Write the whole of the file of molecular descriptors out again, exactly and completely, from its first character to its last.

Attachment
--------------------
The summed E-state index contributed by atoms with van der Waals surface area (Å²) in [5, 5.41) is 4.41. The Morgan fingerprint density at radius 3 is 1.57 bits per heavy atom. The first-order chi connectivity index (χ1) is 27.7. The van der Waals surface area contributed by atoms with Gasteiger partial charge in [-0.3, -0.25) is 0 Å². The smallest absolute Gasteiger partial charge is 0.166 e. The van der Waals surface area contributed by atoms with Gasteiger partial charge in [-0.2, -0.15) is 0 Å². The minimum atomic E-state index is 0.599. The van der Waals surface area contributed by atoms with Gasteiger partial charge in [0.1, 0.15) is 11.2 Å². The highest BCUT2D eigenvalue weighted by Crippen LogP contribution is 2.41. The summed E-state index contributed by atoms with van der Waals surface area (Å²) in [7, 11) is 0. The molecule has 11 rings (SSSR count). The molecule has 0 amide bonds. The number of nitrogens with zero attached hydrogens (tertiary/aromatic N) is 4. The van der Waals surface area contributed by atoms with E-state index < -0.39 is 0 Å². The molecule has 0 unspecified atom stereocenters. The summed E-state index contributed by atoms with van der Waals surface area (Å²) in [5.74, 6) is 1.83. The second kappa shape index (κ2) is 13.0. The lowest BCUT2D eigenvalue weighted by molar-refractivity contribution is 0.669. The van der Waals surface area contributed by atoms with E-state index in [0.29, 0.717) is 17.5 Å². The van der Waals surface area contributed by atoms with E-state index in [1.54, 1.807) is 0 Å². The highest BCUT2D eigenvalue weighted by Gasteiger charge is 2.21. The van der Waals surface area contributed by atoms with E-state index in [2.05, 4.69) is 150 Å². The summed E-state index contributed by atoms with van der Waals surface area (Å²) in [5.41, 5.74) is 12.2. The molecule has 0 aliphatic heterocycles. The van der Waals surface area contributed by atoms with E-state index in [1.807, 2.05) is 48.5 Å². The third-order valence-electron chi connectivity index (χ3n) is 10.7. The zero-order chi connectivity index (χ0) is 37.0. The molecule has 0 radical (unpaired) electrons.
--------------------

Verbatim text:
The summed E-state index contributed by atoms with van der Waals surface area (Å²) in [5, 5.41) is 4.41. The Morgan fingerprint density at radius 3 is 1.57 bits per heavy atom. The first-order chi connectivity index (χ1) is 27.7. The van der Waals surface area contributed by atoms with Gasteiger partial charge in [-0.3, -0.25) is 0 Å². The smallest absolute Gasteiger partial charge is 0.166 e. The van der Waals surface area contributed by atoms with Gasteiger partial charge in [-0.2, -0.15) is 0 Å². The minimum atomic E-state index is 0.599. The van der Waals surface area contributed by atoms with Gasteiger partial charge in [0.1, 0.15) is 11.2 Å². The highest BCUT2D eigenvalue weighted by Crippen LogP contribution is 2.41. The summed E-state index contributed by atoms with van der Waals surface area (Å²) in [7, 11) is 0. The molecule has 11 rings (SSSR count). The molecule has 0 amide bonds. The number of nitrogens with zero attached hydrogens (tertiary/aromatic N) is 4. The van der Waals surface area contributed by atoms with E-state index < -0.39 is 0 Å². The molecule has 0 unspecified atom stereocenters. The summed E-state index contributed by atoms with van der Waals surface area (Å²) in [5.74, 6) is 1.83. The second kappa shape index (κ2) is 13.0. The lowest BCUT2D eigenvalue weighted by molar-refractivity contribution is 0.669. The van der Waals surface area contributed by atoms with E-state index in [0.29, 0.717) is 17.5 Å². The van der Waals surface area contributed by atoms with E-state index in [1.54, 1.807) is 0 Å². The highest BCUT2D eigenvalue weighted by Gasteiger charge is 2.21. The van der Waals surface area contributed by atoms with E-state index in [2.05, 4.69) is 150 Å². The summed E-state index contributed by atoms with van der Waals surface area (Å²) in [5.41, 5.74) is 12.2. The molecule has 0 aliphatic heterocycles. The van der Waals surface area contributed by atoms with E-state index in [1.807, 2.05) is 48.5 Å². The third-order valence-electron chi connectivity index (χ3n) is 10.7. The zero-order chi connectivity index (χ0) is 37.0. The molecule has 0 radical (unpaired) electrons.